Vroom's Expectancy Theory: Meaning & Application

Vroom realized that the productivity of every given employee is a function of their set of characteristics, background, and skill sets. Effort, performance, and results, he argued, are what drives a person. He considers three factors: valence, expectation, and instrumentality.

Meaning of Vroom's Expectancy Theory

Humans, so the theory goes, will choose actions that maximize happiness and minimize distress. This means that people will do things that make it more likely that they will reach their goals. According to the hypothesis, workers will be more motivated if they give more weight to achieving goals. The more they have at stake in succeeding, the more likely they will do so. Expectation, instrumentality, and valence are the three variables in expectancy theory that explain the connection between motivation, effort, and performance. The theory is based on the following beliefs


To put it simply, valence describes how people feel about potential outcomes (rewards). The degree to which an employee is motivated by the prospect of receiving extrinsic (monetary, promotional, time off, or another benefit) or intrinsic (job-satisfying) rewards, the top brass has to find out what their workers care about.


Workers come to their workplaces with a wide range of confidence in their capabilities and anticipation of what their work will entail. The upper management of a firm can inform itself of the particulars of the company's workforce, particularly concerning the instruments, orientation, and advice that its employees require.


Even if your worker put in the effort and produces the desired outcome, they will not be driven to keep going if they do not think it will help them earn the reward. As a result, you failed to meet your goal, and your employee is unhappy

Nevertheless, remember that the employee's initial expectations must align with the compensation. Even if a person does not obtain the promotion they were hoping for, the time and effort they put into acquiring the necessary skills to be considered for the position could still pay off in the long run since those new abilities could be put to use elsewhere (such as in a different organization).

Types of Valves

These are


Putting off facing the consequences or accepting the prize. Positive: not caring about having a strong desire to achieve the desired result or receive the desired reward. The valuation can only be effective if the employee values the outcome more highly than the alternative. Let us assume an employee puts in the effort, obtains the desired result, and is convinced that this result is critical in bringing about the desired conclusion. However, if the employee does not find the reward to be of sufficient value, they will not be motivated if they are not pleased with the results.

Make sure your employee understands that their hard work will pay off in a way that is meaningful to them. This builds credibility, which is essential to the success of subsequent motivational steps. Here, therefore, is the sequence (or equation) of Vroom's Expectancy Theory

The formula for determining the intensity of someone's motivation is as follows: MF = E + I + V. (V)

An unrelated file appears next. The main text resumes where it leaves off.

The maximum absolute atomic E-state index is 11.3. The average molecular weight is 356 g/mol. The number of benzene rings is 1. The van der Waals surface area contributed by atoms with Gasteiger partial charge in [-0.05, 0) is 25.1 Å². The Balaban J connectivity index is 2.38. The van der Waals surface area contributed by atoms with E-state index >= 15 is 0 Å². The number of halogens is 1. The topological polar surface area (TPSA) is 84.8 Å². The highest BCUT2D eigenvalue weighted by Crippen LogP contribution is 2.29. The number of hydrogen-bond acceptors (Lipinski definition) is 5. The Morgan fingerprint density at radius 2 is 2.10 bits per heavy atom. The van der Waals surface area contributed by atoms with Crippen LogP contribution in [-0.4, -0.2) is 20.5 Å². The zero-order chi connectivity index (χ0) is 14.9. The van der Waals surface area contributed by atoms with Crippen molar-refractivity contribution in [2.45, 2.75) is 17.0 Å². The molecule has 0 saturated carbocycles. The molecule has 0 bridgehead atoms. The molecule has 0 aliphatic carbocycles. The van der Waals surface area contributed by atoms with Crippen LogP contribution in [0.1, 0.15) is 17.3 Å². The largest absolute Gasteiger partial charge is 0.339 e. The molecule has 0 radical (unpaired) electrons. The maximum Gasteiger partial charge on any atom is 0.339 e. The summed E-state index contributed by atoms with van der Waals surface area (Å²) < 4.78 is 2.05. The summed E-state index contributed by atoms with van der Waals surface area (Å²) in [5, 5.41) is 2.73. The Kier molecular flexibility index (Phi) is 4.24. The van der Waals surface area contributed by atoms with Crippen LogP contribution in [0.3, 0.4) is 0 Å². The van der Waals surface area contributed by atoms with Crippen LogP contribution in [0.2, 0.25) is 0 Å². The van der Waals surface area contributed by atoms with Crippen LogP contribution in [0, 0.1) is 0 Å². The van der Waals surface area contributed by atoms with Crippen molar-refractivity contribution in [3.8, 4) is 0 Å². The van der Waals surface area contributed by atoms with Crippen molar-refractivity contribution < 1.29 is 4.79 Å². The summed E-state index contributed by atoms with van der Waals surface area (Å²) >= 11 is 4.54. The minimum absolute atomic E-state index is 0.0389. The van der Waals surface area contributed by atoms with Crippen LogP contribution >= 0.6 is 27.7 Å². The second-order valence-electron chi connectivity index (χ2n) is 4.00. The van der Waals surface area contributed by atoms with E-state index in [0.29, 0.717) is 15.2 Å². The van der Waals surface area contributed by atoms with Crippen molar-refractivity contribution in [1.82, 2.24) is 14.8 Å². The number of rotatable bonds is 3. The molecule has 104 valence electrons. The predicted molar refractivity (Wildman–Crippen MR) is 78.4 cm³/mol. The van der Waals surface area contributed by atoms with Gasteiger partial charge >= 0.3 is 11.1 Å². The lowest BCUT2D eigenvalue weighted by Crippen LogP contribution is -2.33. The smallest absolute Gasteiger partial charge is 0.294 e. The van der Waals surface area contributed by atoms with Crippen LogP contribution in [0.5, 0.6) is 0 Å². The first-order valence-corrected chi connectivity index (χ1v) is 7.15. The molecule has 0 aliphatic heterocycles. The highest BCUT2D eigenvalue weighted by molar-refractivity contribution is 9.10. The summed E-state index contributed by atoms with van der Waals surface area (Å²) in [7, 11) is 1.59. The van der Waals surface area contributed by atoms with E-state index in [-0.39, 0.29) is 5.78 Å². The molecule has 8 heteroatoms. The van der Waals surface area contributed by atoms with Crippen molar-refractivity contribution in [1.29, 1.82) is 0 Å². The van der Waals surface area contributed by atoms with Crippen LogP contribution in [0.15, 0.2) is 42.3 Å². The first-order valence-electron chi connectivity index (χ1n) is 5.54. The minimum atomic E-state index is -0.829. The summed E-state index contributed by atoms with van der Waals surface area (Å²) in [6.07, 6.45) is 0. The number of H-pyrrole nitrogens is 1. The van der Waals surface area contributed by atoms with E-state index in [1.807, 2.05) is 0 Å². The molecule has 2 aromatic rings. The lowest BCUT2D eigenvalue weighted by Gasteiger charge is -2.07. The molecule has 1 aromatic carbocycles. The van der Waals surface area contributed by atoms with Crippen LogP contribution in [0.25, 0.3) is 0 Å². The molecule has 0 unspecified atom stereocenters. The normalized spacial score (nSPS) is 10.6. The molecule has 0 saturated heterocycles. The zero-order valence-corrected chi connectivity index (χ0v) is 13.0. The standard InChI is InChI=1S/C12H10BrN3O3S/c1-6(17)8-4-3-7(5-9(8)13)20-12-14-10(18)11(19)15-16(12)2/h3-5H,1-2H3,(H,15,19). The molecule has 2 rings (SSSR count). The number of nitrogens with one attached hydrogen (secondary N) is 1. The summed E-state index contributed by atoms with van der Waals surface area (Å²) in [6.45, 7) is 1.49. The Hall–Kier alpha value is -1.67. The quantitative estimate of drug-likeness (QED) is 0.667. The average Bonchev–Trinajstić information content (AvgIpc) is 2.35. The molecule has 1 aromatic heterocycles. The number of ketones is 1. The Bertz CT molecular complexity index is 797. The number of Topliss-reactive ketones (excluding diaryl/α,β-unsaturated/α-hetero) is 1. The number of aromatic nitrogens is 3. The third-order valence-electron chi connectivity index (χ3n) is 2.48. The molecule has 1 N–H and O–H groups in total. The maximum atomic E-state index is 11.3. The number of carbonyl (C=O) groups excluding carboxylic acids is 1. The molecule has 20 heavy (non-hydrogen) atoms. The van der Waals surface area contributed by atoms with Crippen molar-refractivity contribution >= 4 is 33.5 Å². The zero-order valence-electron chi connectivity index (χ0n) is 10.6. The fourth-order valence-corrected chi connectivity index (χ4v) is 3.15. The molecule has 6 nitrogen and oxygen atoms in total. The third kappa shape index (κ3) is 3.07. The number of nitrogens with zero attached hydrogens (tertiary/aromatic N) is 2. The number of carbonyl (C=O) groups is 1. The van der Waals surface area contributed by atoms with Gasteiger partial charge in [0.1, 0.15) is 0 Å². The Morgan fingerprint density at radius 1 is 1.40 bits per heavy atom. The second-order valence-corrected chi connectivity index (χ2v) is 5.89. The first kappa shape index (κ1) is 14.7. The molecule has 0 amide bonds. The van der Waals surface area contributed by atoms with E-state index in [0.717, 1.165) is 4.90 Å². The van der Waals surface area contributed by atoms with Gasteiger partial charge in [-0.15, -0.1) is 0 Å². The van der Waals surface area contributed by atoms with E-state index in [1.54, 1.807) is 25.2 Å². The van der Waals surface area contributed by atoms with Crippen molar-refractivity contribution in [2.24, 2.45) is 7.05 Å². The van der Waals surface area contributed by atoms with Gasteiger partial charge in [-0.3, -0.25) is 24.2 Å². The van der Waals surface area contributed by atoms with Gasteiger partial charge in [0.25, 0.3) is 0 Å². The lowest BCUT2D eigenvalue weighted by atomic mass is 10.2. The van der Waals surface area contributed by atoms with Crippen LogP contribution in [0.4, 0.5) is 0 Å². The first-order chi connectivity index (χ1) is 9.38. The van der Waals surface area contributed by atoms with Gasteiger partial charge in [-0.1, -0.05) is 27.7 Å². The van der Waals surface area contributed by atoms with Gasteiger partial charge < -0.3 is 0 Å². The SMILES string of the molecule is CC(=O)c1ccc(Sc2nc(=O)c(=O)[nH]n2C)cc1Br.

Workers may be dissatisfied with the results of their efforts because, for instance, they think they need more time to complete a task to their satisfaction. Who, after all, would want to put their best effort into something they know is bound to fail? If the root cause of the lack of motivation can be fixed, employees' hopes can be returned, their usefulness can be shown, and managers' ideas about how much the organization's rewards are worth can be changed.

How to use Vroom's Expectancy Theory to increase motivation and performance

Managers can determine if employees understand the tasks and how to accomplish them. Define staff members' precise roles to ensure they know what to do. Assume a boss gave an employee a bonus for producing an ad campaign (Valence). According to Vroom's Expectancy Theory, an employee must believe the project is possible to put in the necessary effort. The employee will work hard for the bonus (expectancy). The company must also deliver on its promises to reassure employees that their efforts will eventually pay off (instrumentality). The advertising campaign is intriguing and effective thanks to the employee's trust and hard work. The employee earns that fantastic bonus—and rightly so, as our company routinely offers bonuses.


Major advantages are

  • The two go hand in hand, as the intrinsic drive is directly tied to emotional fulfillment.

  • Motive is boosted by the promise of something good to come, regardless of how closely the reward matches the promise.

  • The philosophy centers on incentives and successful outcomes.

  • It stresses the importance of putting in extra effort to achieve better results


Major disadvantages are

  • It is predicated on the idea that doing one's best will lead to one's desired outcome.

  • Employee learning and work capacity are two examples ignored by the idea.

  • Employees will lose motivation if the task is impossible, the reward is not provided, or the outcome is not valuable.


According to Vroom, people act in certain ways not because they want something right away but because they believe that what they do will benefit them in the future. The theory posits that people can be motivated to work toward their goals even though they are very different from one another. A positive relationship exists between exertion and outcome; success will be rewarded favorably. The payoff will fill a big need, and the motivation to do so is strong enough to make the work worth it.

Updated on: 09-Jan-2023


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